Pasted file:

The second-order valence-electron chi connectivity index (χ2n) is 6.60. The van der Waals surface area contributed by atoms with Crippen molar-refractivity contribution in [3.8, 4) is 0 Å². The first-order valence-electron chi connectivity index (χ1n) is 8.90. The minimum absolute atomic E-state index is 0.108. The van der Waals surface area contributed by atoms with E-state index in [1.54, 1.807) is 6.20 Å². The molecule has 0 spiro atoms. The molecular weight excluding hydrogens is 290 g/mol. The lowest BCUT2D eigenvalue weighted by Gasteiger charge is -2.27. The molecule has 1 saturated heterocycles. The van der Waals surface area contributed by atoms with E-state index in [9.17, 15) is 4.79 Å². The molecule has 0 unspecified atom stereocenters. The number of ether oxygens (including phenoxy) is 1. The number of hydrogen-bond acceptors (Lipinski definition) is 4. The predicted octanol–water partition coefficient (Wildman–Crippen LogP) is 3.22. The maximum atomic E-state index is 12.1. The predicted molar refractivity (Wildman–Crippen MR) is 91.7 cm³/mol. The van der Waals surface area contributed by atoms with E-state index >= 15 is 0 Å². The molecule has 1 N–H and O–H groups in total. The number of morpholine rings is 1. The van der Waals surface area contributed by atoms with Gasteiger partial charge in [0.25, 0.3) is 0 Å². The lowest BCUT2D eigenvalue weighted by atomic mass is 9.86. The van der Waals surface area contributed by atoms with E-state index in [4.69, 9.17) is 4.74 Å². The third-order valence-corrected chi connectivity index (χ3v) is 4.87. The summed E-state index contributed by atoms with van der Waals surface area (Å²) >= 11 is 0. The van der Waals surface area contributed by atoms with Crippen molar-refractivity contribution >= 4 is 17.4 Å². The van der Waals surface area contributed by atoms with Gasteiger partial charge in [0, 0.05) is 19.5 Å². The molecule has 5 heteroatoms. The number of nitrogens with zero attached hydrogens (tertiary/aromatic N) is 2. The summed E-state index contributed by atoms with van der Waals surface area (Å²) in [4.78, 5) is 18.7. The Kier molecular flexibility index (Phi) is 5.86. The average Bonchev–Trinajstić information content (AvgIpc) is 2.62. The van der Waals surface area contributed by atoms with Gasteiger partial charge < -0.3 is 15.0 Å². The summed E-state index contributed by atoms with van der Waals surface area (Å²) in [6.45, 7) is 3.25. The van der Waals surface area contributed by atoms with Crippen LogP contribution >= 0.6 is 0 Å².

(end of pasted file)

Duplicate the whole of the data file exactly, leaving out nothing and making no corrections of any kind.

The second-order valence-electron chi connectivity index (χ2n) is 6.60. The van der Waals surface area contributed by atoms with Crippen molar-refractivity contribution in [3.8, 4) is 0 Å². The first-order valence-electron chi connectivity index (χ1n) is 8.90. The minimum absolute atomic E-state index is 0.108. The van der Waals surface area contributed by atoms with E-state index in [1.54, 1.807) is 6.20 Å². The molecule has 0 spiro atoms. The molecular weight excluding hydrogens is 290 g/mol. The lowest BCUT2D eigenvalue weighted by Gasteiger charge is -2.27. The molecule has 1 saturated heterocycles. The van der Waals surface area contributed by atoms with E-state index in [9.17, 15) is 4.79 Å². The molecule has 0 unspecified atom stereocenters. The number of ether oxygens (including phenoxy) is 1. The number of hydrogen-bond acceptors (Lipinski definition) is 4. The predicted octanol–water partition coefficient (Wildman–Crippen LogP) is 3.22. The maximum atomic E-state index is 12.1. The predicted molar refractivity (Wildman–Crippen MR) is 91.7 cm³/mol. The van der Waals surface area contributed by atoms with E-state index >= 15 is 0 Å². The molecule has 1 N–H and O–H groups in total. The number of morpholine rings is 1. The van der Waals surface area contributed by atoms with Gasteiger partial charge in [0.25, 0.3) is 0 Å². The lowest BCUT2D eigenvalue weighted by atomic mass is 9.86. The van der Waals surface area contributed by atoms with E-state index in [4.69, 9.17) is 4.74 Å². The third-order valence-corrected chi connectivity index (χ3v) is 4.87. The summed E-state index contributed by atoms with van der Waals surface area (Å²) >= 11 is 0. The van der Waals surface area contributed by atoms with Crippen molar-refractivity contribution >= 4 is 17.4 Å². The van der Waals surface area contributed by atoms with Gasteiger partial charge in [0, 0.05) is 19.5 Å². The molecule has 5 heteroatoms. The number of nitrogens with zero attached hydrogens (tertiary/aromatic N) is 2. The summed E-state index contributed by atoms with van der Waals surface area (Å²) in [4.78, 5) is 18.7. The Kier molecular flexibility index (Phi) is 5.86. The average Bonchev–Trinajstić information content (AvgIpc) is 2.62. The van der Waals surface area contributed by atoms with Gasteiger partial charge < -0.3 is 15.0 Å². The summed E-state index contributed by atoms with van der Waals surface area (Å²) in [6.45, 7) is 3.25. The van der Waals surface area contributed by atoms with Crippen LogP contribution >= 0.6 is 0 Å².